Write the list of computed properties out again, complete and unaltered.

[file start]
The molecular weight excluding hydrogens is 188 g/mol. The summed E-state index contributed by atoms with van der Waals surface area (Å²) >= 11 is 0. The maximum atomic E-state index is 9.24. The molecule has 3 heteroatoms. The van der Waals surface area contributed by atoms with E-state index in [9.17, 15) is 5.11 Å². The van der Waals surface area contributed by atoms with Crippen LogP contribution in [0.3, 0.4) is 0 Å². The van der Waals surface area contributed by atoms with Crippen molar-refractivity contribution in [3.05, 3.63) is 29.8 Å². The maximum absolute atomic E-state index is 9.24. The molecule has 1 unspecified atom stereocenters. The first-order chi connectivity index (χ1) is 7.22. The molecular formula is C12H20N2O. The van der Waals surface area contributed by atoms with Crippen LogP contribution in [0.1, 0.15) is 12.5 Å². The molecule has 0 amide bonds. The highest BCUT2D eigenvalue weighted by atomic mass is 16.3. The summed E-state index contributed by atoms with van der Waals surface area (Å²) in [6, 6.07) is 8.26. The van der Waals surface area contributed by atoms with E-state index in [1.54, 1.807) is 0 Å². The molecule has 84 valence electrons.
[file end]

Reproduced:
The molecular weight excluding hydrogens is 188 g/mol. The summed E-state index contributed by atoms with van der Waals surface area (Å²) >= 11 is 0. The maximum atomic E-state index is 9.24. The molecule has 3 heteroatoms. The van der Waals surface area contributed by atoms with E-state index in [9.17, 15) is 5.11 Å². The van der Waals surface area contributed by atoms with Crippen LogP contribution in [0.3, 0.4) is 0 Å². The van der Waals surface area contributed by atoms with Crippen molar-refractivity contribution in [3.05, 3.63) is 29.8 Å². The maximum absolute atomic E-state index is 9.24. The molecule has 1 unspecified atom stereocenters. The first-order chi connectivity index (χ1) is 7.22. The molecular formula is C12H20N2O. The van der Waals surface area contributed by atoms with Crippen LogP contribution in [0.1, 0.15) is 12.5 Å². The molecule has 0 amide bonds. The highest BCUT2D eigenvalue weighted by atomic mass is 16.3. The summed E-state index contributed by atoms with van der Waals surface area (Å²) in [6, 6.07) is 8.26. The van der Waals surface area contributed by atoms with E-state index in [1.54, 1.807) is 0 Å². The molecule has 84 valence electrons.